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  • Writer's pictureSteven Marsh

Religious Freedom: a Reflection on Psalm 43, Isaiah 45:18-25, Ephesians 6:1-9, and Mark 4:35-41

I love Pope Francis. He afflicts the comfortable and comforts the afflicted. At a recent gathering of Cardinals, he chastised them for losing their calling, having become comfortable with the bureaucracy. The Pope has given voice to the poor a practice not foreign to him. He has made the marginalized his family. No fancy “Pope Apartment” for Francis. He eats with the staff and serves the Eucharist to the homeless and imprisoned.

The jury is out on Pope Francis. It’s beyond me, however. The Pope reminds me of Jesus and that is empowering.

The psalmist asks, “Why are you cast down, O my soul, and why are you disquieted within me?” Why do I become downcast and disquieted? I’m sure for a variety of reasons, but perhaps most importantly due to my losing the way when it comes to the voiceless. I’m a Cardinal who’s become too professional.

God always speaks the truth, I hear it in the Word and through colleagues, friends, and those I meet on the street. There can be no sugar coating. Jesus is a servant, not a prince. Servant leadership lifts up, but it is honest.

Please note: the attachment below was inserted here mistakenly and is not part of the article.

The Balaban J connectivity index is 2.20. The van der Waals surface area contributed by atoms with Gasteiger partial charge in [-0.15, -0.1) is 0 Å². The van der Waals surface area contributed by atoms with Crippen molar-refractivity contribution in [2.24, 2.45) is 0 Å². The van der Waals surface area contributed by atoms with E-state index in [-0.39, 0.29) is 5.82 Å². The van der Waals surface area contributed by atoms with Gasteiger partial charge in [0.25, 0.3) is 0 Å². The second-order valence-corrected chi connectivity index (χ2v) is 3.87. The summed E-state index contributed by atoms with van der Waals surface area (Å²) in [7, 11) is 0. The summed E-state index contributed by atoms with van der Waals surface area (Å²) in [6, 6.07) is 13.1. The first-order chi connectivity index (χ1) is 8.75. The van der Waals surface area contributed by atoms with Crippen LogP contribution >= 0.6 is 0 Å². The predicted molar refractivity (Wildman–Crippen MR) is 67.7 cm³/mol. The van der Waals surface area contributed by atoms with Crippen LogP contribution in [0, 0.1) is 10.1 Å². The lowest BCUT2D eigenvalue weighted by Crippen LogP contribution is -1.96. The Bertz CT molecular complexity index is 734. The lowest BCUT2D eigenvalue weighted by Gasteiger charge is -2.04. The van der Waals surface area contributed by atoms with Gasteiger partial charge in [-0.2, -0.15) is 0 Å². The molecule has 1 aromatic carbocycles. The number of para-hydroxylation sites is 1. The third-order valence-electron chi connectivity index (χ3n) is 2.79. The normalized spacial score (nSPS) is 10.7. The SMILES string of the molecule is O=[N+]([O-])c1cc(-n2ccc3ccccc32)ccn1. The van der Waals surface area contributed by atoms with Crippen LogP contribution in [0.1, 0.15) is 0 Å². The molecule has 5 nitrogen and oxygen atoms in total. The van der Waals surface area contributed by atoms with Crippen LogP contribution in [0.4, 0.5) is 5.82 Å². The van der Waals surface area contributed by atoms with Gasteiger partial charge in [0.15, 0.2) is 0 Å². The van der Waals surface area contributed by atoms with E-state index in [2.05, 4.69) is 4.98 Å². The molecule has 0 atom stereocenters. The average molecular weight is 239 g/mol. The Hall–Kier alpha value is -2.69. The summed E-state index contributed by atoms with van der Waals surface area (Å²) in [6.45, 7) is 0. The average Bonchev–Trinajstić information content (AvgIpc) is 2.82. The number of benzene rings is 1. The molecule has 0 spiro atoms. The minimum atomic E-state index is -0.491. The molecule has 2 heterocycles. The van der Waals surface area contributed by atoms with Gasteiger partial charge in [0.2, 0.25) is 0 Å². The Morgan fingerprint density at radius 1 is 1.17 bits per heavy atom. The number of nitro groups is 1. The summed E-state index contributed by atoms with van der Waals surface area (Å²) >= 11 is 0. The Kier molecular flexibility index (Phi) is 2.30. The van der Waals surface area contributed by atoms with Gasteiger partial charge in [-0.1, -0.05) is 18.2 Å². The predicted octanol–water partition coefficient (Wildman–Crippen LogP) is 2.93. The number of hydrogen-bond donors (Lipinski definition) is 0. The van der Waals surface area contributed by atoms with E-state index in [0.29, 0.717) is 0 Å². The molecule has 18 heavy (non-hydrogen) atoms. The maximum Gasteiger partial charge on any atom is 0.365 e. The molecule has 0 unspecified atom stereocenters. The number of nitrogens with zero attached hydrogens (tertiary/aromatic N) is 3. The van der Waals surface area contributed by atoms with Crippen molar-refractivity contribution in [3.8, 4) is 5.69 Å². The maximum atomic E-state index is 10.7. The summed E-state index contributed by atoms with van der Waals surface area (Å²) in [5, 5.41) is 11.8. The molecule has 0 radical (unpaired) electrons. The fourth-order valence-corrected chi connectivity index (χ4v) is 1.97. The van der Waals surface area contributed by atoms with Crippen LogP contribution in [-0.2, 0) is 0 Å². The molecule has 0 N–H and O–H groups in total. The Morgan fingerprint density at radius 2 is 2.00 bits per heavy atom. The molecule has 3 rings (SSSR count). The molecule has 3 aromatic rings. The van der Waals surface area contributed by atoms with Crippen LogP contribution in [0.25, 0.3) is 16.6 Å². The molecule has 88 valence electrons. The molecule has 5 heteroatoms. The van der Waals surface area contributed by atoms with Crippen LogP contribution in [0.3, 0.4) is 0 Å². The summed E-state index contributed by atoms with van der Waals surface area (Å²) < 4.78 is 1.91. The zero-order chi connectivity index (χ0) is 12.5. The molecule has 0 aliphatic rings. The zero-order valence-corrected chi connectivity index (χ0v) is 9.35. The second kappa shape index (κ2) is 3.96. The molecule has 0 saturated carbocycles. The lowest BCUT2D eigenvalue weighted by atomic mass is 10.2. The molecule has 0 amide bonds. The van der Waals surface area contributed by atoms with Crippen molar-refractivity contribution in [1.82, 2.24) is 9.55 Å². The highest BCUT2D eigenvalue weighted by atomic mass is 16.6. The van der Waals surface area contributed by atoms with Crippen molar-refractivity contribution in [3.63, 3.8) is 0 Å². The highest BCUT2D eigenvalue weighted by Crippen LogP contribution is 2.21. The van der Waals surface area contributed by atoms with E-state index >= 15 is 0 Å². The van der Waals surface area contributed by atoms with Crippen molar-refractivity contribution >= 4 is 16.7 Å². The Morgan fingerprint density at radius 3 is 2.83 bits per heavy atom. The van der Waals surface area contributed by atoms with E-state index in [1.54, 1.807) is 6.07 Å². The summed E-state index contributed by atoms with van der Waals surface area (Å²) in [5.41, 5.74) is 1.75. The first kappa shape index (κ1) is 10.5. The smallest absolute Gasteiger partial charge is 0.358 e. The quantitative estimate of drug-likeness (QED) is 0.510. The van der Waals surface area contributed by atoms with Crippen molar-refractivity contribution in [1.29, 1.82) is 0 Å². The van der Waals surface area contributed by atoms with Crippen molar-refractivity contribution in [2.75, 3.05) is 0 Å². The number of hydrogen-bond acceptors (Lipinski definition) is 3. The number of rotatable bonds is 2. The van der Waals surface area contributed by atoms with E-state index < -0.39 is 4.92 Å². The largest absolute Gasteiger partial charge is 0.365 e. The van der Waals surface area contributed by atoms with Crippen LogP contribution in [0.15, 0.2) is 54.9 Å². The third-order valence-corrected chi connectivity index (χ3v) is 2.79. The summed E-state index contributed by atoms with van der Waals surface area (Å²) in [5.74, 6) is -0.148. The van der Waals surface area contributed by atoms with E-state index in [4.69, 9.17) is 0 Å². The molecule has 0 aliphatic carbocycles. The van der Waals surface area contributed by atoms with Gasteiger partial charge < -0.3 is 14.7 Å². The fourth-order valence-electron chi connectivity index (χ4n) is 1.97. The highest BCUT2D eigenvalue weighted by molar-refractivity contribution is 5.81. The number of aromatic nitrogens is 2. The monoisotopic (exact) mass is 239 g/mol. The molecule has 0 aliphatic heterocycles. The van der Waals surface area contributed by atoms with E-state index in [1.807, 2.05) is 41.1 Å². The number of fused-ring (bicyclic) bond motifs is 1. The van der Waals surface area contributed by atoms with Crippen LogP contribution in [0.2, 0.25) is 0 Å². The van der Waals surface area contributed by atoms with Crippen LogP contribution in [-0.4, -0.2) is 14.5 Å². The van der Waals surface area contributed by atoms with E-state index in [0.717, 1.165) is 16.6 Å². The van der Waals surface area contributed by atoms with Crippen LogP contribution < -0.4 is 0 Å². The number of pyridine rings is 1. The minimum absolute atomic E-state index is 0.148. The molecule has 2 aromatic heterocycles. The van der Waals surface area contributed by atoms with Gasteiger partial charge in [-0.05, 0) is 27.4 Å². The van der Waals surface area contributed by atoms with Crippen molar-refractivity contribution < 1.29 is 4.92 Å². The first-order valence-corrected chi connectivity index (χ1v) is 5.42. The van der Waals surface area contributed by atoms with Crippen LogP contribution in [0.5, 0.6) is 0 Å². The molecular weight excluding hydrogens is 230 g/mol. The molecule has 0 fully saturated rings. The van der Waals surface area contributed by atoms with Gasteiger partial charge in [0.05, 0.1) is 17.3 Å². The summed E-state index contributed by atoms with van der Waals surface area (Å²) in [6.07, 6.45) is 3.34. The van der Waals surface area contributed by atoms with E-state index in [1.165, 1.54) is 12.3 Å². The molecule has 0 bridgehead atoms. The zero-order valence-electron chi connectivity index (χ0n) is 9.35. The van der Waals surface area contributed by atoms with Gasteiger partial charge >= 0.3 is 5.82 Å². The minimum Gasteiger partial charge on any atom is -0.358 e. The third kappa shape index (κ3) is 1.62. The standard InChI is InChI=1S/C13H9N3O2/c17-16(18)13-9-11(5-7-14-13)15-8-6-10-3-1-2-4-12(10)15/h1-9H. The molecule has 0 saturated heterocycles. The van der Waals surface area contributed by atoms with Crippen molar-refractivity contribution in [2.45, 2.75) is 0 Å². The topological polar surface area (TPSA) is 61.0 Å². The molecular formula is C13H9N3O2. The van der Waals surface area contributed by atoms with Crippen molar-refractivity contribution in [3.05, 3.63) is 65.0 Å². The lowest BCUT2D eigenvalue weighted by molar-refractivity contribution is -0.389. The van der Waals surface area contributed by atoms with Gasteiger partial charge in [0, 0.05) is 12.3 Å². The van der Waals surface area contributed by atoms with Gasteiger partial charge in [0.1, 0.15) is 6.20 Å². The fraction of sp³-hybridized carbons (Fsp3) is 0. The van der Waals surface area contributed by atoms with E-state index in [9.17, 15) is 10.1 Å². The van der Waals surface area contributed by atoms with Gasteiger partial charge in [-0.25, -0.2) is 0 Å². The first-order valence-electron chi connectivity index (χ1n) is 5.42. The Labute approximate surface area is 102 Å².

Relationships really do matter. Spouse to spouse. Friend to friend. Colleague to colleague. We are created in the image of God and we should treat each other from that perspective.

The storms of life are many. Jesus calms them. We simply need to look to him. Jesus levels the playing field and confronts us with truth. Jesus leads with the cross. It is the cross we must pick up. Can we say “yes” anew today?

It is true that we live in a hostile culture toward Christians. And it is increasingly difficult to have the same freedom in the gospel that we had ten years ago. Yet, the opportunities to share good news abound.

There is religious freedom. It has a cost. And the cost is requisite to carrying the cross. We can do that.

Scripture readings are taken from the two-year daily lectionary cycle which follows the liturgical calendar and begins on the First Sunday of Advent.

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